Monday, July 26, 2004

More on the Fallacy of Goal-Setting

by Asim Jalis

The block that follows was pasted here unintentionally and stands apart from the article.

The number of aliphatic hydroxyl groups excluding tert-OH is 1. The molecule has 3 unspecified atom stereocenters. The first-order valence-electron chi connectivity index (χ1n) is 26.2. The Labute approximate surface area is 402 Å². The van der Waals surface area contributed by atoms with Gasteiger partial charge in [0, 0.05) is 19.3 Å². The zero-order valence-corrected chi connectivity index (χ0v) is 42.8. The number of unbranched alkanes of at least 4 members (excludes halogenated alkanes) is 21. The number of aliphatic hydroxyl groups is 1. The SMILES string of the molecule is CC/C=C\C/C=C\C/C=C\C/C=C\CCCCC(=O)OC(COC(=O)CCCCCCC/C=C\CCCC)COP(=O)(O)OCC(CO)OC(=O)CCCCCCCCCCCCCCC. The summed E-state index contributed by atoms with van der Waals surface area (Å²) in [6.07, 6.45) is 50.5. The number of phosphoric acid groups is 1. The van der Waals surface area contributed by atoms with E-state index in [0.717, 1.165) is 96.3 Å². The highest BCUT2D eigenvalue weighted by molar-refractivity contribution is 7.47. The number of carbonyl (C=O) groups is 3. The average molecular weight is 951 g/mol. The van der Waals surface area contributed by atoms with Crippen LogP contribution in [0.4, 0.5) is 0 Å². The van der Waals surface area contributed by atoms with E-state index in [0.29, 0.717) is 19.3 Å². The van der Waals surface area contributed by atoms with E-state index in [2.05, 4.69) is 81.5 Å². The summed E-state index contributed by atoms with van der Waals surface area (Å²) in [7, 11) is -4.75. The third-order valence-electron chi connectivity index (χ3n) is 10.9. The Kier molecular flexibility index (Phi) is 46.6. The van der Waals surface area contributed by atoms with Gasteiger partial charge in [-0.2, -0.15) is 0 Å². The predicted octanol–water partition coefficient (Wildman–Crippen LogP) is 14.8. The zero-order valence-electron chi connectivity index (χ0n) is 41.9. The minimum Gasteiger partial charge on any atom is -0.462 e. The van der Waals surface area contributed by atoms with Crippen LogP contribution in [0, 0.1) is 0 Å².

Here is the single Google link I found searching for the "fallacy of goal-setting". It's interesting. Here are some excerpts: Goals, especially the highest and finest, work like overvalued ides, the roots of delusions that nourish great canopies of sheltering paranoia, those spreading ideals of size and import which characterize the positive goals of so many schools of therapy today. We see enough of the disastrous effect of goals in daily life, where the belief in an overriding idea about one's purpose in life, what one has to do, the raison d'ĂȘtre for one's existence turns out to be the very goal which blocks the way. -Hillman, 1983, p. 105 And this: The setting of a goal or planning of specific treatments for specific ailments locks both patient and therapist into specific ideas of problem and solution, ailment and remedy, wound and healing, and prohibits the possibility of radical shifts of imagination. Clinical Psychology is expert at this kind of unimaginative fixing due to its close association with the medical model. It must entertain the fantasy of wound and healing, problem and solution, because if it cannot show an observable linear progress, the insurance companies which support it will not pay. Indeed, these companies call themselves "health insurance" and insure that we stay engaged with the fantasy of health. Goals assume a kind of linear model of progress. I also like their use of the word "fantasy". A fantasy fulfills a psychological need. 'To be healed' is that goal which takes one into therapy, and we are healed of that goal when we recognize it as a fiction. Now the goal as fiction has become a psychic reality, become a psychic reality itself, so that indeed the way did become the goal. This deliteralized method of healing, so ironic, slippery, paradoxical, that seems to fulfill and defeat our striving at the same time (as if the two senses of 'want' suddenly conjoin), bespeaks the mercurial consciousness of Hermes, Guide of Souls, Guide of Ways. -Hillman, 1983, p. 105